Linda Smith saw a sign, in January 1994, that the old Restaurant Equipment Supply building was available for lease.
Smith, one of the founders of Repertory Dance Theatre and now its artistic director, had been seeking a permanent home for the company for more than a decade.
“What we were looking for was a kind of warehouse space and clear span so we could have a rehearsal studio,” Smith said.
Smith’s pursuit of the old RESCO building, and a fortuitous meeting with a Utah real-estate legend, led to the creation — on that same spot at 138 W. 300 South in downtown Salt Lake City — of the Rose Wagner Performing Arts Center. The center, affectionately called The Rose, this week is celebrating 25 years as a home not only for RDT but for other arts groups, all striving to create magic in a performance space.
“I’ve experienced art in the building that has left me truly breathless, speechless and has inspired me to work hard and infuse my own work with that same passion and power,” said Jerry Rapier, artistic director of Plan-B Theatre, one of the groups based at The Rose.
The hunt for RDT’s permanent home began in 1983, Smith said, when their most recent makeshift rehearsal space — a World War II barrack near the University of Utah’s medical center — was scheduled for demolition.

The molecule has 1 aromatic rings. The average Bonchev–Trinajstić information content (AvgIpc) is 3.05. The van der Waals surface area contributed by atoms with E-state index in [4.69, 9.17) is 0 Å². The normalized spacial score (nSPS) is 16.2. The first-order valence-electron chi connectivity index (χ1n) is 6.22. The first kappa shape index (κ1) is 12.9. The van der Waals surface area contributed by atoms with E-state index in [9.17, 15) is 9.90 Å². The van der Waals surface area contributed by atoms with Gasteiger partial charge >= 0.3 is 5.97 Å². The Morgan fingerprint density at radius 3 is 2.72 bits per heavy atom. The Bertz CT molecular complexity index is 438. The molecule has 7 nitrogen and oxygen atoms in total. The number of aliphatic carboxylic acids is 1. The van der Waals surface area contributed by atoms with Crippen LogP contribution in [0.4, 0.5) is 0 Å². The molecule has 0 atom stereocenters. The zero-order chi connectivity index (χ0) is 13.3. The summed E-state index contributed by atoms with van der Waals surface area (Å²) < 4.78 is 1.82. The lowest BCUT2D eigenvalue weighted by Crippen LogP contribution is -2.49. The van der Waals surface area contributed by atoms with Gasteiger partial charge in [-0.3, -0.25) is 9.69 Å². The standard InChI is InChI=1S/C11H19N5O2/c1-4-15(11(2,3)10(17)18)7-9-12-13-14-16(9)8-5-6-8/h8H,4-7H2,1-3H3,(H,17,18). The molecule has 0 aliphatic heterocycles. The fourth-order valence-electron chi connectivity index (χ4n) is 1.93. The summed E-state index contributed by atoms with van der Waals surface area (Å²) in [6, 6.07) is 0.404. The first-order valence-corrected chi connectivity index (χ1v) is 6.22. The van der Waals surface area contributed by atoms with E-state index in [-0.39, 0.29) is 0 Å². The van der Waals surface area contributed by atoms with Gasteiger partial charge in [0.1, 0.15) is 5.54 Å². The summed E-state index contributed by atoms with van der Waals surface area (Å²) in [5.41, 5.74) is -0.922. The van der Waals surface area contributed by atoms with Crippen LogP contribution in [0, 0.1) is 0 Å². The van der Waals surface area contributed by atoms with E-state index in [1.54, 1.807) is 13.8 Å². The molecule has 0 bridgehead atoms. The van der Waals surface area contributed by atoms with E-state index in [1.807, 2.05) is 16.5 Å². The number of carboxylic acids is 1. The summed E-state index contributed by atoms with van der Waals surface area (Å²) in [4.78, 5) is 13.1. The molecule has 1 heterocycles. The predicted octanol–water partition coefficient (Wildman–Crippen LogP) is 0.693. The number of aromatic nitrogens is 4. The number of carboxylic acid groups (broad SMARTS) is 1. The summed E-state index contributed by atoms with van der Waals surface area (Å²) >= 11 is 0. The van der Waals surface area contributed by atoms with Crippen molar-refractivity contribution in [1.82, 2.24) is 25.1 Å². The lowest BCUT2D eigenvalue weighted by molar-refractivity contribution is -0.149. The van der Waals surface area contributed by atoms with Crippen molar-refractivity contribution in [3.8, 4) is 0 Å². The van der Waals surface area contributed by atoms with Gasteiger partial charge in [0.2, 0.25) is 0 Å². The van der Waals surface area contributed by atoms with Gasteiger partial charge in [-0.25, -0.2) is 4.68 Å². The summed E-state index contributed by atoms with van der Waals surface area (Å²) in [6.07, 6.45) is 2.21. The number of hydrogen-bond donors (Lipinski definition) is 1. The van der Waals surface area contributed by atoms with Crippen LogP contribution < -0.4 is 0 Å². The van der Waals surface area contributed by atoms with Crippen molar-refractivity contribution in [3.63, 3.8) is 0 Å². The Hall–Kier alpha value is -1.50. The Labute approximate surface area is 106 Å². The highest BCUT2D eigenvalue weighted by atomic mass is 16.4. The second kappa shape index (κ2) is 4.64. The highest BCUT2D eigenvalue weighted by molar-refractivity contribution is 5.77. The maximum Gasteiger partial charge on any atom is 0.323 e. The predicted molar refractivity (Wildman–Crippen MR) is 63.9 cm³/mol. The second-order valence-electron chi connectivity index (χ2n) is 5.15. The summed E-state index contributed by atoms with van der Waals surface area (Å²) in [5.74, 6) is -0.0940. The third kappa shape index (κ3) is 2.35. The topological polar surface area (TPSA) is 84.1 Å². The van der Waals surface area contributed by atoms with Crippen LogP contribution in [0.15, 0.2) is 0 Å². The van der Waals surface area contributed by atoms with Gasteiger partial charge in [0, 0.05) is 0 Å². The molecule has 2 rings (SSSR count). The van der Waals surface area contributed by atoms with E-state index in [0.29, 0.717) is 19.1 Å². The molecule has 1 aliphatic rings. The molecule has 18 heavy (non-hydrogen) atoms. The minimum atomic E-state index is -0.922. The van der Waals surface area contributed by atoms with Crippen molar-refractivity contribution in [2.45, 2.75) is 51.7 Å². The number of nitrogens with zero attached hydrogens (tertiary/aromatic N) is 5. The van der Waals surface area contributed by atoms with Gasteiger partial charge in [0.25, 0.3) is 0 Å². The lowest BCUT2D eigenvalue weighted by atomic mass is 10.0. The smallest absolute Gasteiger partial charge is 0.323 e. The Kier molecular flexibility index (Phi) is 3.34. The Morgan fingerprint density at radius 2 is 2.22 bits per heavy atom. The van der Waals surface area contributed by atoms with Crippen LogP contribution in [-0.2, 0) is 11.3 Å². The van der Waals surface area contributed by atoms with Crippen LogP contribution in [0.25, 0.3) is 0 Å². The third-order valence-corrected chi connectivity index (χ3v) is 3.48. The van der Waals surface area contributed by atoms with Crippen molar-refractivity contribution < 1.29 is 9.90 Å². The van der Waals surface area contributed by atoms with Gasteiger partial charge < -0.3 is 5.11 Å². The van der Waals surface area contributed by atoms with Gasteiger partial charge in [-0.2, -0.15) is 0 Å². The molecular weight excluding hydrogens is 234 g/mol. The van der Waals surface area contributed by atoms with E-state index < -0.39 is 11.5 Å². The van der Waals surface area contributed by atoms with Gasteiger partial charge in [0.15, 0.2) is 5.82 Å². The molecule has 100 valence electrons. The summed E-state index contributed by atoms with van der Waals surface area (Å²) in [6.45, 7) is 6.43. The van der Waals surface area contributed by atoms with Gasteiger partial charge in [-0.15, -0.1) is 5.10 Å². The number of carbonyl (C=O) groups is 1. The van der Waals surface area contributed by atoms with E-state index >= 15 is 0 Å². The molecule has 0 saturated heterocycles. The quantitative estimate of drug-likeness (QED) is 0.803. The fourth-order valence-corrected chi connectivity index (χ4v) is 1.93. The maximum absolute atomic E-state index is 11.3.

Smith’s husband, Ivan Weber, led a group that in the mid-’80s surveyed more than 100 buildings across the Salt Lake Valley. They spotted Restaurant Equipment Supply, known as the RESCO Building — at the site where The Rose now sits, across the street from Squatters — and decided it would be perfect.
“[It] was a warehouse that had three clear-span bays, [where] you could put down a dance floor and perform well,” Smith said. “Many people don’t understand that dancers need a clear space, we can’t rehearse with a pole in the middle of a space.”
There was one problem: The RESCO building wasn’t available, for sale or lease. So when the building was available in 1994, Smith and RDT went for it.
“The entrance to the building was glass, this allowed people on the street a view of our rehearsals,” Smith said.
There was one gentleman, Smith said, who kept coming back to watch the rehearsals. Smith talked to him, she said, and learned that he and his wife, who had died the year before, used to dance in vaudeville shows.